Impacts of Bullying at the Workplace for New Nurses

Bullying is a pervasive problem in many workplaces, especially for new nurses who are trying to establish their professional identity and competence. Bullying can have negative impacts on the physical, psychological, and emotional well-being of new nurses, as well as on their job satisfaction, performance, and retention. In this paper, some of the common forms and effects of bullying at the workplace for new nurses are discussed, and some strategies to prevent and cope with bullying are suggested.

Forms and Effects of Bullying

Bullying can take various forms, such as verbal abuse, intimidation, humiliation, exclusion, sabotage, or unfair criticism. Bullying can be perpetrated by senior nurses, managers, physicians, or other colleagues. Bullying can occur in different settings, such as during orientation, in staff meetings, in patient care areas, or in social media. Bullying can be overt or covert, direct or indirect, intentional or unintentional (Hutchinson et al., 2019).

Bullying can have detrimental effects on the health and well-being of new nurses. Bullying can cause stress, anxiety, depression, burnout, low self-esteem, physical symptoms, such as headaches, insomnia, or gastrointestinal problems, and suicidal ideation (Laschinger & Grau, 2012). Bullying can also impair the professional development and performance of new nurses. Bullying can reduce the confidence, competence, and creativity of new nurses, and increase their errors, absenteeism, turnover intention, and actual turnover (Berry et al., 2012).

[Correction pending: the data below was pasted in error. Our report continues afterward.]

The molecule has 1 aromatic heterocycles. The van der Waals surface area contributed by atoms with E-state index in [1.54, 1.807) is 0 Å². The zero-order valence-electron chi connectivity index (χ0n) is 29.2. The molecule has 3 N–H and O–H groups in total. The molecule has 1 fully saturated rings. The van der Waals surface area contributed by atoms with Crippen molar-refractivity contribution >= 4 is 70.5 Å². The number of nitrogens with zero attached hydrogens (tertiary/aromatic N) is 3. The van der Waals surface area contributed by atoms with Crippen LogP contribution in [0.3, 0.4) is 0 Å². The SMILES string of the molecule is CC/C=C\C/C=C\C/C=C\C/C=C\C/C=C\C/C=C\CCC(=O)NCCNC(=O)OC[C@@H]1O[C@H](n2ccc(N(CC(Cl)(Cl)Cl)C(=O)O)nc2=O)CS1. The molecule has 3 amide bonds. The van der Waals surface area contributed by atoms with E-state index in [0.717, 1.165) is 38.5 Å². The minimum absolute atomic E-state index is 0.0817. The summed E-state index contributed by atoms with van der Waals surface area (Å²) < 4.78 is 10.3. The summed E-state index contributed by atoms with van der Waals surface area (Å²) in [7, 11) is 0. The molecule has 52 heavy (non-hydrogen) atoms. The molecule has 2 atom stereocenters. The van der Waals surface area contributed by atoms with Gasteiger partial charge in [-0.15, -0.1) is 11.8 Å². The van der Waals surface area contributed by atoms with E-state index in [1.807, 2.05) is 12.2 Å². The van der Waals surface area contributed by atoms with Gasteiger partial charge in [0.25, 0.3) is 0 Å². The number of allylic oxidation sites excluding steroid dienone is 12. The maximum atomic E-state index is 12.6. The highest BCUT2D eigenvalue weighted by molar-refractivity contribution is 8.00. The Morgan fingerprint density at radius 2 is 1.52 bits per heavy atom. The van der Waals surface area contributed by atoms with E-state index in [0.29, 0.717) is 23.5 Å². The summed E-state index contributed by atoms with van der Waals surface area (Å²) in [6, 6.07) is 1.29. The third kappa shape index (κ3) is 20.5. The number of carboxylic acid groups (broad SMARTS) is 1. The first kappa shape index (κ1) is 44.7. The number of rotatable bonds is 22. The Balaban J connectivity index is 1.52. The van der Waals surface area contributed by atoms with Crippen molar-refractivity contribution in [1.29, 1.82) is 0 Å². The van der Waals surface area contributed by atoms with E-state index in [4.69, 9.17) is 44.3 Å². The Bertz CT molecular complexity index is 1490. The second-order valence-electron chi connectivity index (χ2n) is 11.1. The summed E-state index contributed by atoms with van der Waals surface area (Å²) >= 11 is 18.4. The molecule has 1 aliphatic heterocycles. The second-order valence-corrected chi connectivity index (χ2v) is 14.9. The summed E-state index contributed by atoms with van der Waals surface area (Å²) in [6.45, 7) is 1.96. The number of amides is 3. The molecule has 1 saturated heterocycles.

Strategies to Prevent and Cope with Bullying

Bullying at the workplace for new nurses is a complex and multifaceted issue that requires a comprehensive and collaborative approach to address. Some of the strategies that can help prevent and cope with bullying are:

– Creating a positive and supportive organizational culture that values respect, diversity, and teamwork.
– Developing and implementing clear policies and procedures that define bullying behaviors and consequences.
– Providing education and training for all staff members on how to recognize, report, and resolve bullying incidents.
– Establishing a mentorship program that pairs new nurses with experienced nurses who can provide guidance, feedback, and support.
– Encouraging new nurses to seek help from trusted colleagues, managers, counselors, or employee assistance programs when they experience or witness bullying.
– Developing coping skills and resilience to deal with stress and emotions caused by bullying.

Conclusion

Bullying at the workplace for new nurses is a serious issue that can have negative impacts on the individual and organizational outcomes. It is important to raise awareness and take action to prevent and stop bullying behaviors. By creating a respectful and supportive work environment, new nurses can thrive and contribute to the quality of patient care.

References

Berry P.A., Gillespie G.L., Fisher B.S., Gormley D., & Loeb S.J. (2012). Recognizing signs of nurse-to-nurse horizontal violence in the perioperative environment. AORN Journal 96(4), 373–379.

Hutchinson M., Jackson D., Wilkes L., & Vickers M.H. (2019). Destructive leadership: Causes,
consequences and countermeasures. In J.R. Carvalho & T.D. Costa (Eds.), Organizational Behavior: Emerging Knowledge for Emerging Markets (pp. 1–18). IntechOpen.

Laschinger H.K.S., & Grau A.L. (2012). The influence of personal dispositional factors
and organizational resources on workplace violence,
burnout,
and health outcomes in new graduate nurses: A cross-sectional study. International Journal of Nursing Studies 49(3), 282–291.

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